New Delhi, July 16 : The government Wednesday refused to discuss the Israel-Palestine conflict in the Rajya Sabha, saying “no discourteous reference should be made to a friendly nation”, adding “we have friendly relations with both the countries”. A discussion on the violence in the Gaza Strip and West Bank areas of Palestine was listed in the upper house’s list of business Wednesday.
According to members, it was agreed that the discussion would be taken up soon after the question hour. However, External Affairs Minister Sushma Swaraj said she was not aware the discussion was listed untill she saw the business list for the day. “I have written to the chairman (M. Hamid Ansari) on this issue,” Sushma Swaraj said. “I have quoted a rule that says no discourteous reference should be made to a friendly nation. We have friendly relations with both the countries, and any discussion in this house can effect relations with those countries,” she said.
Opposition parties, however, objected to it, saying a debate already listed is a property of the house. “The government cannot change the list of business. It is a property of the house. The government is setting a wrong precedence,” Congress leader Satyavrat Chaturvedi said. Janata Dal-United leader K.C. Tyagi pointed out that similar resolutions on situation in other countries have been adopted in past.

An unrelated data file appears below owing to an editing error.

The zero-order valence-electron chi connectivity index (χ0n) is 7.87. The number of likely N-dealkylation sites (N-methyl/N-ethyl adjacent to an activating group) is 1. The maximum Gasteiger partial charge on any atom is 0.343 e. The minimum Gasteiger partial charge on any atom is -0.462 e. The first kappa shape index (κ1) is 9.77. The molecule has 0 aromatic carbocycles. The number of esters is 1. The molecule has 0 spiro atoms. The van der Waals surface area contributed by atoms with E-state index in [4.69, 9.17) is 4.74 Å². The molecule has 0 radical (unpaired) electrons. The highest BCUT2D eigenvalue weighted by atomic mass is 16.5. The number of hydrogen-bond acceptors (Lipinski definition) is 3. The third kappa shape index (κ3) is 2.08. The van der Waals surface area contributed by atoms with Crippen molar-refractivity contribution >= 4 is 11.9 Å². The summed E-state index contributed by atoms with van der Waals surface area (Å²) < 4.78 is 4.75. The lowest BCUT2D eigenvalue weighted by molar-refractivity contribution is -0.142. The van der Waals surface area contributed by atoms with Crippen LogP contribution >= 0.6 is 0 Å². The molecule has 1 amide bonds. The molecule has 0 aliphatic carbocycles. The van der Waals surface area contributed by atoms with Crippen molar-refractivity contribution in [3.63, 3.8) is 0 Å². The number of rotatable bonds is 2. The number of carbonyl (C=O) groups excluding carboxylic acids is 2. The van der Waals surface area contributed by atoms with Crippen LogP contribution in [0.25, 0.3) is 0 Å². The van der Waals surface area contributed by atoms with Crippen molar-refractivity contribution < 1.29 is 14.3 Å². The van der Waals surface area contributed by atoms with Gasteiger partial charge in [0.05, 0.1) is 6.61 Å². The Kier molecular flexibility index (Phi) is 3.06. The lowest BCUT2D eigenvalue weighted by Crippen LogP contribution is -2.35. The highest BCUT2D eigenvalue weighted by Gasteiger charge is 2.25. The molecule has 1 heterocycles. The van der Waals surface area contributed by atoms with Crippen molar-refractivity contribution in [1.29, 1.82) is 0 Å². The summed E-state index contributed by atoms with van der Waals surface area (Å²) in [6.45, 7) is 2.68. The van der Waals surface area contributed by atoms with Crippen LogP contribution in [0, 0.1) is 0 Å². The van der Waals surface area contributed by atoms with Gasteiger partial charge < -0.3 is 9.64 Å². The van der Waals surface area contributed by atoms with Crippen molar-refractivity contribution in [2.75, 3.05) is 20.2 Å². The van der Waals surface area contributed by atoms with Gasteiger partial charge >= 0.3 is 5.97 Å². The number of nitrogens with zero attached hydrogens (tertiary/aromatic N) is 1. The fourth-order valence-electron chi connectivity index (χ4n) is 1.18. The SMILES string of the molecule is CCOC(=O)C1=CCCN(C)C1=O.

Deputy Chairman P.J. Kurien said since the matter has been submitted to the chairman, a decision will be taken by him. Opposition members refused to accept this and created a din, forcing the house to be adjourned first for 15 minutes and then till 2 p.m. As the house assembled again, the external affairs minister clarified a debate on the issue was not taken up in the Lok Sabha either as the notice was rejected.
Communist Party of India-Marxist (CPI-M) leader Sitaram Yechury, however, said even the chairman cannot disallow a discussion once it has been listed. “Even the chairman cannot disallow the discussion. The list of business is a property of the house,” Yechury said. But the government refused to relent, and Kurien said the chair needed more time to take a decision.
“Such a situation has no precendence,” Kurien said, pointing out that the government is refusing to reply to the debate. “These are matters to be looked into on the basis of rule books and constitutions. We as chair need little more time to give a ruling,” Kurien said. The opposition, however, continued to create a din over the issue, and refused to take up the discussion on railway budget. The chair then adjourned the house till 3 p.m.